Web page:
If you find yourself in a hole, the first thing you do is stop digging
— William Penn Adair Rogers (1879–1935) was an American stage and film actor, vaudeville performer, cowboy, humorist, newspaper columnist, and social commentator.
You have to wonder, don’t you, what went through the mind of whoever recently decided to send out a letter to a disabled former officer which seeks consent to access their medical records?
Staffordshire Police Pension Authority (‘PPA’)(The Chief Constable in a different role) is currently awaiting a decision in a judicial review, a central issue of which is access to injury-on-duty pensioners’ medical records.
We can’t comment on the case, but we can comment on the letter, so let’s do just that.Police Reveiw letter 26022020_Redacted
It does have one thing to commend it – it is reasonably polite in tone, but that is about all that can be said in its favour. Any politeness is lost in the dark undertones of the message.
The letter advises the recipient that a review of his degree of disablement, which was commenced nearly two years ago, is being proceeded with. There is no reason given for the long delay, nor any apology for any inconvenience or distress caused.
Also absent is any reference to what is actually meant by a ‘review’. We have pointed out before that the word ‘review’ does not appear anywhere in the Police (Injury Benefit) Regulations 2006. This is the legislation which govern the administration of the police injury award scheme.
For new readers – the scheme is a non-contributory compensation arrangement akin to an insurance plan. Should an officer be injured on duty to the extent they can not longer perform the full ordinary duties of a constable, then their Chief Constable has the option of requiring them to retire. In which case the disabled individual can be considered for grant of an injury award, which consists of a one-off gratuity and a pension payable for life.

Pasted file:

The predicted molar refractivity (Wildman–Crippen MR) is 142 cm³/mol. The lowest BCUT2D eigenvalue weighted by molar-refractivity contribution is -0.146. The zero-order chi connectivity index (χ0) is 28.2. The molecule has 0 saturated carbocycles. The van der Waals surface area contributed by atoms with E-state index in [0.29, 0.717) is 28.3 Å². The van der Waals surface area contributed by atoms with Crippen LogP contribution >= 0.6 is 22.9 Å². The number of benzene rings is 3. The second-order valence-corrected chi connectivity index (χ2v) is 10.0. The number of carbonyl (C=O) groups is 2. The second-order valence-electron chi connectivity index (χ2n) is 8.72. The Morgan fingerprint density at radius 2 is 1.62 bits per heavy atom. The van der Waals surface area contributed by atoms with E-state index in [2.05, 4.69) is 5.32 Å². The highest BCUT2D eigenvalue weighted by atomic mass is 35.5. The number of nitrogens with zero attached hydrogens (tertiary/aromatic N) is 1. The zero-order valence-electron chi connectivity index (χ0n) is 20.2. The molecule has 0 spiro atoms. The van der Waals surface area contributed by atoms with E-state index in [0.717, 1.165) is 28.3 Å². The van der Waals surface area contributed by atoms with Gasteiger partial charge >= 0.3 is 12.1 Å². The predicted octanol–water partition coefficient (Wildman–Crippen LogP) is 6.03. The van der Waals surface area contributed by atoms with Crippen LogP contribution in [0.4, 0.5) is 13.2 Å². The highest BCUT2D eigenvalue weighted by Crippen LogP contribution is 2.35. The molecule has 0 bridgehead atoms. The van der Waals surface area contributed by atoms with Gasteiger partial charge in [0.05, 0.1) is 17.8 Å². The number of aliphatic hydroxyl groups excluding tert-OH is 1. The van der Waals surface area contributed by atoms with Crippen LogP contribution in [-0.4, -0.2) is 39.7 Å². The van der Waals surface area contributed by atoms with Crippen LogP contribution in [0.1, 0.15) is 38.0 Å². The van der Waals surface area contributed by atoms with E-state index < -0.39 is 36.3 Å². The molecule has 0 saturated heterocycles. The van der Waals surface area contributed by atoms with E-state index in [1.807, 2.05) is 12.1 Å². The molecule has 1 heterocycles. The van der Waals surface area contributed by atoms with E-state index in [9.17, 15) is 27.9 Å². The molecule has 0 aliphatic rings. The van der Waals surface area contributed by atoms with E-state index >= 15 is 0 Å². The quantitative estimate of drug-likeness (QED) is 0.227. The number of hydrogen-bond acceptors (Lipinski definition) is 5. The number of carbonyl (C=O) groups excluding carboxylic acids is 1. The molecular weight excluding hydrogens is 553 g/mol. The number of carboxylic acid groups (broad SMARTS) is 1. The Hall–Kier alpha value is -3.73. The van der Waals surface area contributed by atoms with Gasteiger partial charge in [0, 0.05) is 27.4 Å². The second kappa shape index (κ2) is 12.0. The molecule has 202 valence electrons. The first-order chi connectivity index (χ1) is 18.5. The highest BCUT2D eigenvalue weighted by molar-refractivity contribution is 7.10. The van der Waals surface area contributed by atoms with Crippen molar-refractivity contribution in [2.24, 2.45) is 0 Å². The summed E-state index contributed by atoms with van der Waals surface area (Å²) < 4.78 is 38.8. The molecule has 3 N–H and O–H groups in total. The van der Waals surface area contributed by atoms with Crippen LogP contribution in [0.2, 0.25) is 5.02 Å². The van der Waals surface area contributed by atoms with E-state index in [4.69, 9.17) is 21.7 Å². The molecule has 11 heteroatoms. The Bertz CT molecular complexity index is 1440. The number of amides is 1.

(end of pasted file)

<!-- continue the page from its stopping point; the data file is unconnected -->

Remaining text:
The Regulations allow for the scheme manager to,
. . . consider at such intervals as may be suitable whether the degree of the pensioner’s disablement has altered, and if after such consideration the police [pension] authority find that the degree of the pensioner’s disablement has substantially altered, the pension shall be revised accordingly.
Such provision is sensible, as in some instances, a pensioner may find their disablement has worsened. In which case they may be due an increase in the injury pension. The opposite is also there, in that if a pensioner experiences a substantial improvement in their degree of disablement then the amount of pension paid can be reduced, on the basis that the individual is now better able to work and thus earn.
The Regulations do not tell police pension authorities exactly when it may be permissible to make the ‘consideration’ – to do so would place a fetter on the wide power of discretion police pension authorities have. However, whenever a power of discretion is exercised, it must be done so properly and with regard only to relevant factors. In the experiences of our members, it is rarely the case that police pension authorities manage to conduct these ‘considerations’ lawfully.
Faced with intransigent police pension authorities, who appear universally to have a complete lack of willingness to accept they have done anything wrong, it is not surprising that we have seen a steady flow of successful judicial review cases brought by pensioners.
Back to the letter. It commences with an inaccuracy, which does not bode well for the quality of the rest of its content. The letter says.
I am writing to inform you that your Injury Award . . . is due for review.
In fact, only the degree of disablement itself is liable for consideration. Not the ‘Injury Award’ which, as we know, consists of a pension and a gratuity. Other forces have made this mistake and have thus caused much distress to disabled former officers, many of whom are vulnerable and in poor health, for it gives the false impression that the gratuity may be under threat as well as the pension.